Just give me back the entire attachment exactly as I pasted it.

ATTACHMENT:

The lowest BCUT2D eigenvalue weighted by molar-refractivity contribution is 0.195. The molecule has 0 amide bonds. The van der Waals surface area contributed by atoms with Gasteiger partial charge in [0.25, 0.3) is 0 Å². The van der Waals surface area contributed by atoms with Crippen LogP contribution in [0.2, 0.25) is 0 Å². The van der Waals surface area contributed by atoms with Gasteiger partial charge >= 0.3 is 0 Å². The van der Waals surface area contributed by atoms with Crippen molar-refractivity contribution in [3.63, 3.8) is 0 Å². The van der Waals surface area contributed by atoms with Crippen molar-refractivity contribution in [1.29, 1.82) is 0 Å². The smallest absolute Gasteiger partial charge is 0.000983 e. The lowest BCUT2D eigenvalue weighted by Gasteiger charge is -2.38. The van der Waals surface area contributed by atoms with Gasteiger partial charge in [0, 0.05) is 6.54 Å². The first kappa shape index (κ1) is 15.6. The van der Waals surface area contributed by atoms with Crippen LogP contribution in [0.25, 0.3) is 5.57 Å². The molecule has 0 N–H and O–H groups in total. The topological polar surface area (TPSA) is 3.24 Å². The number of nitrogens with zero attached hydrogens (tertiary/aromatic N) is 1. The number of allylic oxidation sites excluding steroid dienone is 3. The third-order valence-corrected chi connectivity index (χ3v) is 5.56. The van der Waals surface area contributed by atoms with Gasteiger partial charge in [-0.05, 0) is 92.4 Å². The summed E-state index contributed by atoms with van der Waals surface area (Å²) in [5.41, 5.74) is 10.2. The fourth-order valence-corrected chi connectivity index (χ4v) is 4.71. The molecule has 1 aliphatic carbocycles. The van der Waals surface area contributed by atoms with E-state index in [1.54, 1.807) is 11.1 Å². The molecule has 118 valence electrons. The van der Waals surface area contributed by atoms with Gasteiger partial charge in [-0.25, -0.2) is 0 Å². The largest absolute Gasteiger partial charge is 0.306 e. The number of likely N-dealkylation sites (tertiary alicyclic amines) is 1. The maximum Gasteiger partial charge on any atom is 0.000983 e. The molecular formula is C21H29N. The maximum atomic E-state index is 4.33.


The lowest BCUT2D eigenvalue weighted by molar-refractivity contribution is 0.195. The molecule has 0 amide bonds. The van der Waals surface area contributed by atoms with Gasteiger partial charge in [0.25, 0.3) is 0 Å². The van der Waals surface area contributed by atoms with Crippen LogP contribution in [0.2, 0.25) is 0 Å². The van der Waals surface area contributed by atoms with Gasteiger partial charge >= 0.3 is 0 Å². The van der Waals surface area contributed by atoms with Crippen molar-refractivity contribution in [3.63, 3.8) is 0 Å². The van der Waals surface area contributed by atoms with Crippen molar-refractivity contribution in [1.29, 1.82) is 0 Å². The smallest absolute Gasteiger partial charge is 0.000983 e. The lowest BCUT2D eigenvalue weighted by Gasteiger charge is -2.38. The van der Waals surface area contributed by atoms with Gasteiger partial charge in [0, 0.05) is 6.54 Å². The first kappa shape index (κ1) is 15.6. The van der Waals surface area contributed by atoms with Crippen LogP contribution in [0.25, 0.3) is 5.57 Å². The molecule has 0 N–H and O–H groups in total. The topological polar surface area (TPSA) is 3.24 Å². The number of nitrogens with zero attached hydrogens (tertiary/aromatic N) is 1. The number of allylic oxidation sites excluding steroid dienone is 3. The third-order valence-corrected chi connectivity index (χ3v) is 5.56. The van der Waals surface area contributed by atoms with Gasteiger partial charge in [-0.05, 0) is 92.4 Å². The summed E-state index contributed by atoms with van der Waals surface area (Å²) in [5.41, 5.74) is 10.2. The fourth-order valence-corrected chi connectivity index (χ4v) is 4.71. The molecule has 1 aliphatic carbocycles. The van der Waals surface area contributed by atoms with E-state index in [1.54, 1.807) is 11.1 Å². The molecule has 118 valence electrons. The van der Waals surface area contributed by atoms with Gasteiger partial charge in [-0.25, -0.2) is 0 Å². The largest absolute Gasteiger partial charge is 0.306 e. The number of likely N-dealkylation sites (tertiary alicyclic amines) is 1. The maximum Gasteiger partial charge on any atom is 0.000983 e. The molecular formula is C21H29N. The maximum atomic E-state index is 4.33.